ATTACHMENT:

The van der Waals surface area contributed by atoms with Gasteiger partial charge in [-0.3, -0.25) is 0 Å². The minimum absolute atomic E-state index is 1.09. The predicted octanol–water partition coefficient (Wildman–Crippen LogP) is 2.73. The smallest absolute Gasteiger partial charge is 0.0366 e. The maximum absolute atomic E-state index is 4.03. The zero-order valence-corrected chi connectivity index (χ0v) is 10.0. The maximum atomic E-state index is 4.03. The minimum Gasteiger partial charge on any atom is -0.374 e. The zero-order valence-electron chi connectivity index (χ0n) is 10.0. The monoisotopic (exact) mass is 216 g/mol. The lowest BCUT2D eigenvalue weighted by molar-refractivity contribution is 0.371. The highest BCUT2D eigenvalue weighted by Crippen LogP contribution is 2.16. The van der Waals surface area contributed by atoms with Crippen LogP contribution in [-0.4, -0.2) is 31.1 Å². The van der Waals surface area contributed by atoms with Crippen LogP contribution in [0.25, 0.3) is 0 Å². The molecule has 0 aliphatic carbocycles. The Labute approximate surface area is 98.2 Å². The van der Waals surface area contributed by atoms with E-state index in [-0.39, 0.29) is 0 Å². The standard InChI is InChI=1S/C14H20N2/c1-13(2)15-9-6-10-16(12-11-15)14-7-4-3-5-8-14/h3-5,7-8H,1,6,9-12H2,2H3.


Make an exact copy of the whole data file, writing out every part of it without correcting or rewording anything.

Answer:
The van der Waals surface area contributed by atoms with Gasteiger partial charge in [-0.3, -0.25) is 0 Å². The minimum absolute atomic E-state index is 1.09. The predicted octanol–water partition coefficient (Wildman–Crippen LogP) is 2.73. The smallest absolute Gasteiger partial charge is 0.0366 e. The maximum absolute atomic E-state index is 4.03. The zero-order valence-corrected chi connectivity index (χ0v) is 10.0. The maximum atomic E-state index is 4.03. The minimum Gasteiger partial charge on any atom is -0.374 e. The zero-order valence-electron chi connectivity index (χ0n) is 10.0. The monoisotopic (exact) mass is 216 g/mol. The lowest BCUT2D eigenvalue weighted by molar-refractivity contribution is 0.371. The highest BCUT2D eigenvalue weighted by Crippen LogP contribution is 2.16. The van der Waals surface area contributed by atoms with Crippen LogP contribution in [-0.4, -0.2) is 31.1 Å². The van der Waals surface area contributed by atoms with Crippen LogP contribution in [0.25, 0.3) is 0 Å². The molecule has 0 aliphatic carbocycles. The Labute approximate surface area is 98.2 Å². The van der Waals surface area contributed by atoms with E-state index in [-0.39, 0.29) is 0 Å². The standard InChI is InChI=1S/C14H20N2/c1-13(2)15-9-6-10-16(12-11-15)14-7-4-3-5-8-14/h3-5,7-8H,1,6,9-12H2,2H3.